A walk through the town later in the day revealed what seems like a close-knit community here. There is also plenty to see. The Averoff Art Gallery, opened in 1985, contains various paintings and sculptors by Greek artists. The 15th century church of Agia Paraskevi along with the Monastery of Agios Nikolaos are also worth a visit. Lake Pigon is also worth a visit for those willing to drive a half hour or so. Although my visit came too early for the ski season, being an avid skier myself, I would have taken advantage by visiting the nearby Pindos of Karakoli and Politsies, at altitudes of approximately 1500 and 1600 metres respectively, and both offer varying levels of difficulty. Another must is to pay a visit to the Metsovo cheese factory, founded in 1958. The factory is known to constantly experiment and create new products to add to their already established ones. The notable local cheeses are Metsovone and Metsovela. Along with Metsovo’s renowned Katogi Averoff Winery, it makes for a great blend.
After a productive day of discovering what Metsovo has to offer, I headed back to the hotel for a light dinner accompanied by a glass of Katogi Averoff collection. I’m planning to leave early the next morning to make my way to Kipi Suites, a couple of hours away within the Zagori region. Something I’ve noticed about Aria Hotels, with this stay and my previously mentioned visits last summer, is that they retain their identity in each hotel, which is something that others lack, but at the same time each hotel offers something different. With that in mind, I’m intrigued to see what Kipi Suites, in the heart of Zagori, has to offer. I hope my first leg of the Northern Greece experience has whetted your appetite enough to read about my second destination in Kipi. Check out my blog for Part II, coming soon.
A few weeks ago I wrote a piece on the upcoming 6th annual conference of Giving Women, which took place in Geneva on October 6th.
Giving Women is a Geneva based network of women involved in philanthropy. Its aim is to build a community of informed philanthropists and to make a meaningful difference in the lives of girls and women in need globally. To this end over the last 6 years, Giving Women has organised a conference, which touches on important issues that affect the lives of girls and women living in underserved communities.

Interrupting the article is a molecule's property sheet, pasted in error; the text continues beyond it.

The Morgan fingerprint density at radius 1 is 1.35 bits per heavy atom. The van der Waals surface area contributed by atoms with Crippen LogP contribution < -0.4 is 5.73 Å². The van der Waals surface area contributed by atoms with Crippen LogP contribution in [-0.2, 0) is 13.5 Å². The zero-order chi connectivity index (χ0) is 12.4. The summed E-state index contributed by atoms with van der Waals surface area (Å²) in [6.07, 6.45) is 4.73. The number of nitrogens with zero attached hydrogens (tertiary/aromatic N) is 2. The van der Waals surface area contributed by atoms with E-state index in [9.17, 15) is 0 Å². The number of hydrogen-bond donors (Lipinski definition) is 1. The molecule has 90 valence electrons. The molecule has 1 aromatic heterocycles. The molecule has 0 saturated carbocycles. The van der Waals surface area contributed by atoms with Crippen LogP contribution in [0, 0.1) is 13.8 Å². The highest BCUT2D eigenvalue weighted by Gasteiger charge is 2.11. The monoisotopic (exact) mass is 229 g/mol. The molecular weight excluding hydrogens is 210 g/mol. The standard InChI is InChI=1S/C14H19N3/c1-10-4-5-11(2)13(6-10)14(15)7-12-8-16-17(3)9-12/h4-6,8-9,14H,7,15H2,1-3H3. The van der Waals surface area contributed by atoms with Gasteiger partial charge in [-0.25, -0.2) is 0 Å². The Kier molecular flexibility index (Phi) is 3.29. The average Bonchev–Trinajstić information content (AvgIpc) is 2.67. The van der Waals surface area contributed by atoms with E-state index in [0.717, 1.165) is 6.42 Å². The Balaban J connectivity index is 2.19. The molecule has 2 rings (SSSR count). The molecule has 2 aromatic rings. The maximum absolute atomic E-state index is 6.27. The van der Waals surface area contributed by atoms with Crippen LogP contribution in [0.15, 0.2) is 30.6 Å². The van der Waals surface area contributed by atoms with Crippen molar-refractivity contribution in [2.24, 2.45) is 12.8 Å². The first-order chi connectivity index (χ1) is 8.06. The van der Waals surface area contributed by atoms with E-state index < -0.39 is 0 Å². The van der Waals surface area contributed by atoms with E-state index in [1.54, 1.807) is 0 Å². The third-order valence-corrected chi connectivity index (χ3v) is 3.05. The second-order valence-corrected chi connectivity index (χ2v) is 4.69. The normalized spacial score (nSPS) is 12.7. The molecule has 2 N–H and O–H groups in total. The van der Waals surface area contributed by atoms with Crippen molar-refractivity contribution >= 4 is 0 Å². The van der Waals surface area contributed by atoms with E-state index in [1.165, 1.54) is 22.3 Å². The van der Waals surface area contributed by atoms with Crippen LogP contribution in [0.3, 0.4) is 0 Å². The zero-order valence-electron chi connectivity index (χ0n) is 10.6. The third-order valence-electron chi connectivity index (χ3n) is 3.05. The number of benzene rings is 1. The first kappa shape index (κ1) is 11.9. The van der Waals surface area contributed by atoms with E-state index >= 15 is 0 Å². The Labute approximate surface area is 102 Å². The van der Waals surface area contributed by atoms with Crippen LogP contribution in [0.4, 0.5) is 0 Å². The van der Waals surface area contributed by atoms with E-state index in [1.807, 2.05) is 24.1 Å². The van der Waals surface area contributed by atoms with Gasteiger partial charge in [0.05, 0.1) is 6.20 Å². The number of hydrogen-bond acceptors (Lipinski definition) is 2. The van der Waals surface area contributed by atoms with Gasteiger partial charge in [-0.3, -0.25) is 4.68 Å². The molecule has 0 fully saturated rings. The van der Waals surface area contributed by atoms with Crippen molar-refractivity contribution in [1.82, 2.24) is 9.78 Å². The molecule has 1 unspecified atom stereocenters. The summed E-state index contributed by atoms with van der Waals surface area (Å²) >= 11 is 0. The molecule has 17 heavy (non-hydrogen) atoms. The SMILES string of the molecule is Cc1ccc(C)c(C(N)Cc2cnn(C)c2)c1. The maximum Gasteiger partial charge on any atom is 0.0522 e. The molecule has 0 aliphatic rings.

This year with the influx of Syrian refugees in to Europe, GW chose to address the effect that migration has on the lives of girls and women around the world.
Atalanti Moquette, the founder, commenced proceedings by stating that the purpose of the conference was to change the narrative, which has inspired, fear, hate and prejudice and to establish positive solutions for women and girl migrants.
Michael Moller, the Director-General of the UN in Geneva, spoke next. He referred to the recent UN summit on refugees and migrants held in New York and how all nations had agreed to take a much stronger stance in dealing with the issues. Tellingly, he pointed out that the current situation is ‘peanuts’ compared to what will happen in the future unless more effective action is taken. In addition to conflict, violence, and poverty, climate change will be an important instigator for mass migration, in the future.
Mr. Moller’s view is that the crisis has been badly managed from the offset with a combination of anti-refugee sentiment arising from the media coverage as well as politicians dithering rather than taking a stand. He is further angered by his belief that many politicians throughout Europe have stoked the animosity towards refugees by precipitating elections before finding the right solutions. He also questions the vocal claim that this is the worst refugee crisis since the Second World War; reminding us that there were in fact larger numbers who migrated during the 70s and 80s. He powerfully pointed out that the so-called huge volume of refugees entering Europe actually constitute little more than 0.2% of the 500m strong population of the continent.
The next speaker was Ignacio Packer of Terre des Hommes, a leading Swiss child relief agency committed to improving the lives of vulnerable children around the world. He stressed, amongst other things, that it is critical for the authorities of the countries that refugees are relocated to, to create the necessary places for them to settle.
The opening plenary concluded with a panel discussion with speakers from UN organisations, NGOs and civil society. All the speakers reiterated the importance of giving vulnerable girls and women a voice. Melissa Fleming of the UNHCR echoed Michael Moller’s comments pointing out that it is only now that refugees are coming in large numbers to the West that people realise that there are refugees in the world. When a member of the audience asked what we as a group can do, Brandee Butler of the C&A Foundation emphasised the importance of supporting grass roots organisations such as the ones represented at the conference
After a brief break, the participants had the choice of attending one of two smaller panel discussions. One represented the work of various associations and NGOs, who are working for the integration of girls and women migrants in Switzerland. The other panel made up of development workers and journalists from the field described what life was like for refugees on the ground.